What Judy Blume Means to Gen-Z

Her quintessential coming-of-age books have raised generations of American kids, teaching lessons about identity, family, and development. Yet does Gen-Z, coming of age in a digitized, modern new world connect with Judy Blume’s work the same way?


Liza Greenberg

Here are Judy Blume’s ‘Blubber’ and ‘Are You There God? It’s Me, Margaret,’ the exact copy that was my mother’s.

An age of rotary phones, Bing Crosby, and going steady. A time when unaccompanied fourth graders roamed New York City streets and high school seniors only applied to three colleges. An age foreign to the Instagramming, modern, Gen-Z teenager. 

For decades, Judy Blume’s novels have helped raise generations of young adolescents. From humiliations in elementary school bathrooms to sleepovers with whispers and giggles, Judy Blume’s novels delve into sex, love, religion, puberty, and identity with wry humor, and real emotion. Her characters are uniquely relatable and so lifelike that they often serve as friends to the teens and tweens making their way in the world.

Her famed novels, at one point read by nearly every kid in the country, made Judy Blume a cultural icon of the 70s and 80s. Now, Blume, at 85 years old, seems to be having a resurgence, with widespread public interest in her life, work, and legacy. But is Gen-Z paying attention?  Does Judy Blume mean the same thing to today’s teenagers that she did for their parents?

In the past few months, Judy Blume has been in the spotlight. A movie adaptation of Blume’s 1970 novel Are You There God? It’s Me, Margaret was released in theaters in April 2023 and is now available for streaming. Forever, a documentary exploring Blume’s life and legacy began streaming on Amazon Prime Video this spring. 

This is only the beginning, with more media adaptations on the horizon. From a Netflix series based on Forever, a Superfudge animated movie coming to Disney+, and even plans to develop Summer Sisters, one of Blume’s adult novels, into a TV show.  Blume was named on the 2023 TIME 100 list, and The New York Times published a page entitled “The Judy Blume Renaissance” with reviews of recent movies, an interview with Blume, and a recommendation of must-reads. 

Blume has also been trending in the media regarding new waves of book bans directed her way. Since the 1970s, Blume’s books have been censored by parents associations and school districts, for covering adult topics in works targeted at adolescents. In 2022 book bans reached a record high, and Blume’s work has yet again come under fire from conservatives for inappropriate content.

While Blume’s longtime fans are following her every move, Gen-Z audiences don’t have the same relationship with Blume. While many Bronx Science students seem to have heard of the bestselling author when questioned on specific books they have read or even a general impression of Blume’s work most had little to say.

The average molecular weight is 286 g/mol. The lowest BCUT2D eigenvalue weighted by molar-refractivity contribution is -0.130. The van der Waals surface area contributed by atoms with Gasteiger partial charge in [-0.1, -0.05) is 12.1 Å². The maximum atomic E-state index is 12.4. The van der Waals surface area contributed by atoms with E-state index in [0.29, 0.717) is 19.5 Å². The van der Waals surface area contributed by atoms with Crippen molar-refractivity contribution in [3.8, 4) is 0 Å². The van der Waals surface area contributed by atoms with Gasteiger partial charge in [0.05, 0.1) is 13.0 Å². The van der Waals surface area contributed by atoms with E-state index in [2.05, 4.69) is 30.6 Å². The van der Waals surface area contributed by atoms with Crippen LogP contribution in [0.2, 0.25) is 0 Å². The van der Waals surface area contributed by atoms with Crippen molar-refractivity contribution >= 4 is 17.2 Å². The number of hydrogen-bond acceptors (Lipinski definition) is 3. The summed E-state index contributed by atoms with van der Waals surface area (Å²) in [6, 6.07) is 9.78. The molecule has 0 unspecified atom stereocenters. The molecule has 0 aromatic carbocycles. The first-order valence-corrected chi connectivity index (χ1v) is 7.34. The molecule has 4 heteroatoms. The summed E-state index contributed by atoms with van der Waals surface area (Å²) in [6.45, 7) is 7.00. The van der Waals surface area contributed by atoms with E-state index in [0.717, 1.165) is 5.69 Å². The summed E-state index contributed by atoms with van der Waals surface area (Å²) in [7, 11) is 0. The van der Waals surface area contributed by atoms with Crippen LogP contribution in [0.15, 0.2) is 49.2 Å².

Dara Reisner ‘25 simply said, “Who is that?” when asked if she read Judy Blume. Dozens of others were confused about who Blume was or what she had written, while others knew of her but replied with an apathetic tone.

I saw the Are you There God it’s Me, Margaret movie recently with my mother and grandma. Ever since we heard word of the adaptation, my mom and I had talked excitedly about our plans to see it together in theaters when it came out. Margaret meant a lot to us. The copy of the book I read while in elementary school had once belonged to her, and is printed with a Scarsdale Elementary School stamp in the inside cover (my mother claims “not to remember” whether she stole the book). My own fondness of Judy Blume comes entirely from my mother’s childhood connection; connecting with Blume is a way of connecting with her, the girl she once was.

Here is the movie poster for Are You There God? It’s Me, Margaret in the theater where I saw the movie along with my mother and grandma. (Liza Greenberg)

For my mom, the movie felt warmly familiar. The dress Margaret wears on her first day of sixth grade, a collared, plaid school dress with a bow at the collar, reminded my mom of unboxing hand-me-downs from her older cousins. She remembered talking on the corded telephone and shopping at the type of department store where Margaret buys her first bra. When my mom read Margaret, it was the story of her own girlhood. Driving back from the movie theater, she said she had trouble distinguishing between what had actually happened to her and what had happened in the book. Her memories of her own suburban girlhood and the world depicted in the novel had virtually merged in her mind. For my mom, Judy Blume and childhood were synonymous.

When my mom was a kid, Judy Blume’s work was revolutionary – topics like menstruation and religious identity, amongst others, were historically taboo. Judy Blume’s work allowed young people to come to grips with fears, questions and yearnings that were otherwise considered forbidden territory, opening up the opportunity for open discussion and exploration. In the landscape of 1970s media, before the term young adult even existed as a category, Judy Blume stood alone. 

Margaret isn’t the only example. My mother’s favorite Judy Blume books each offered a window into a world that was nearby, yet otherwise off limits. Starring Sally J. Freedman as Herself uniquely told the story of a story of girl in America, worrying about the Holocaust from afar. It was the only book that my mother knew of that covered such a topic. Deenie explored the self-consciousness of a teen confronting scoliosis, offering a window into the vanities and insecurities of a teenager dealing with being different. 

These path-breaking books opened up entirely new terrain for an entire generation of readers. Lisa Elkin, mother to a Bronx Science tenth grader, said, “We felt like they were mature, like you were getting a window into something that was going to happen. I remember we passed the book around – Forever. It was like an underground book with worn and dog-eared pages.  We even knew the page numbers to turn to with the sex parts.”